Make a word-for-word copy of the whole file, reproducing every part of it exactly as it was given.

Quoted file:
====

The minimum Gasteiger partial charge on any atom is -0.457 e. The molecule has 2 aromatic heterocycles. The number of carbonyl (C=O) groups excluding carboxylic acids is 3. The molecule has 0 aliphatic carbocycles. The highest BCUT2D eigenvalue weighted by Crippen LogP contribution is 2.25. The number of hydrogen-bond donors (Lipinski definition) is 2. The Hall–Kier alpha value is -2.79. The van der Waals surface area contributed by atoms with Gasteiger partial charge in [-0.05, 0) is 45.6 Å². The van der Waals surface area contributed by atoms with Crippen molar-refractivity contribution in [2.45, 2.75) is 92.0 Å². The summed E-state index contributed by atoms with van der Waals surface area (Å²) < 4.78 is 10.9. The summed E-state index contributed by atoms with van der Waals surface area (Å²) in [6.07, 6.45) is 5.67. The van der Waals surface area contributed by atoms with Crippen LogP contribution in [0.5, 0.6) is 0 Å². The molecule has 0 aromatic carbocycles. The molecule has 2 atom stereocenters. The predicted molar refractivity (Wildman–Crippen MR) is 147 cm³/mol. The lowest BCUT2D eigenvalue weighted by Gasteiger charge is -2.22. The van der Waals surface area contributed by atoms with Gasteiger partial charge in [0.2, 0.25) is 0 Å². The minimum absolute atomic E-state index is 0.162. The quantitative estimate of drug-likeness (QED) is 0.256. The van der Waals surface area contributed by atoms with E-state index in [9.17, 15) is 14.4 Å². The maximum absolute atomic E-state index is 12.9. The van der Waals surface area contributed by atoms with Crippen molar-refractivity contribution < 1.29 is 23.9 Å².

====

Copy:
The minimum Gasteiger partial charge on any atom is -0.457 e. The molecule has 2 aromatic heterocycles. The number of carbonyl (C=O) groups excluding carboxylic acids is 3. The molecule has 0 aliphatic carbocycles. The highest BCUT2D eigenvalue weighted by Crippen LogP contribution is 2.25. The number of hydrogen-bond donors (Lipinski definition) is 2. The Hall–Kier alpha value is -2.79. The van der Waals surface area contributed by atoms with Gasteiger partial charge in [-0.05, 0) is 45.6 Å². The van der Waals surface area contributed by atoms with Crippen molar-refractivity contribution in [2.45, 2.75) is 92.0 Å². The summed E-state index contributed by atoms with van der Waals surface area (Å²) < 4.78 is 10.9. The summed E-state index contributed by atoms with van der Waals surface area (Å²) in [6.07, 6.45) is 5.67. The van der Waals surface area contributed by atoms with Crippen LogP contribution in [0.5, 0.6) is 0 Å². The molecule has 0 aromatic carbocycles. The molecule has 2 atom stereocenters. The predicted molar refractivity (Wildman–Crippen MR) is 147 cm³/mol. The lowest BCUT2D eigenvalue weighted by Gasteiger charge is -2.22. The van der Waals surface area contributed by atoms with Gasteiger partial charge in [0.2, 0.25) is 0 Å². The minimum absolute atomic E-state index is 0.162. The quantitative estimate of drug-likeness (QED) is 0.256. The van der Waals surface area contributed by atoms with E-state index in [9.17, 15) is 14.4 Å². The maximum absolute atomic E-state index is 12.9. The van der Waals surface area contributed by atoms with Crippen molar-refractivity contribution < 1.29 is 23.9 Å².